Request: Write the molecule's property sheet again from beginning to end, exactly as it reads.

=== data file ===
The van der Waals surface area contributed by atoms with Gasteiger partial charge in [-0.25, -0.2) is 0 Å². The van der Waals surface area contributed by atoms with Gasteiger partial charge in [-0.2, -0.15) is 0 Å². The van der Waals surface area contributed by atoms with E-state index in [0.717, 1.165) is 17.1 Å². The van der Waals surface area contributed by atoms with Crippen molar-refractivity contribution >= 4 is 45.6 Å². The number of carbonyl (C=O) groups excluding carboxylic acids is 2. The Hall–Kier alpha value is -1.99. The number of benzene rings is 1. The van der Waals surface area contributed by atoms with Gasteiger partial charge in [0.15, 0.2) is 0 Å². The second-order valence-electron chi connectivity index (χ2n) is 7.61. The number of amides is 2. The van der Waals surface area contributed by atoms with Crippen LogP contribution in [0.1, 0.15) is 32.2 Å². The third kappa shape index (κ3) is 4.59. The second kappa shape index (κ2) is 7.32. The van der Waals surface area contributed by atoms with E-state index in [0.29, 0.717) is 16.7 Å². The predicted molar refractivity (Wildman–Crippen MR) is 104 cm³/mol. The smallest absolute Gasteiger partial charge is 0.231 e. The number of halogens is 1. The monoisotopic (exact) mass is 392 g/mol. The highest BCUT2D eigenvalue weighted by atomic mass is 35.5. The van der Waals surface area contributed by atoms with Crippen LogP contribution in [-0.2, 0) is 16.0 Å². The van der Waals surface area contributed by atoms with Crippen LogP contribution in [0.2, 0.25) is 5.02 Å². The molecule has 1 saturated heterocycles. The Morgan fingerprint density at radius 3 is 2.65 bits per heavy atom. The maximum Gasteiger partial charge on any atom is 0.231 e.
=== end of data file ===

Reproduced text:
The van der Waals surface area contributed by atoms with Gasteiger partial charge in [-0.25, -0.2) is 0 Å². The van der Waals surface area contributed by atoms with Gasteiger partial charge in [-0.2, -0.15) is 0 Å². The van der Waals surface area contributed by atoms with E-state index in [0.717, 1.165) is 17.1 Å². The van der Waals surface area contributed by atoms with Crippen molar-refractivity contribution >= 4 is 45.6 Å². The number of carbonyl (C=O) groups excluding carboxylic acids is 2. The Hall–Kier alpha value is -1.99. The number of benzene rings is 1. The van der Waals surface area contributed by atoms with Gasteiger partial charge in [0.15, 0.2) is 0 Å². The second-order valence-electron chi connectivity index (χ2n) is 7.61. The number of amides is 2. The van der Waals surface area contributed by atoms with Crippen LogP contribution in [0.1, 0.15) is 32.2 Å². The third kappa shape index (κ3) is 4.59. The second kappa shape index (κ2) is 7.32. The van der Waals surface area contributed by atoms with E-state index in [0.29, 0.717) is 16.7 Å². The predicted molar refractivity (Wildman–Crippen MR) is 104 cm³/mol. The smallest absolute Gasteiger partial charge is 0.231 e. The number of halogens is 1. The monoisotopic (exact) mass is 392 g/mol. The highest BCUT2D eigenvalue weighted by atomic mass is 35.5. The van der Waals surface area contributed by atoms with Crippen LogP contribution in [-0.2, 0) is 16.0 Å². The van der Waals surface area contributed by atoms with Crippen LogP contribution in [0.2, 0.25) is 5.02 Å². The molecule has 1 saturated heterocycles. The Morgan fingerprint density at radius 3 is 2.65 bits per heavy atom. The maximum Gasteiger partial charge on any atom is 0.231 e.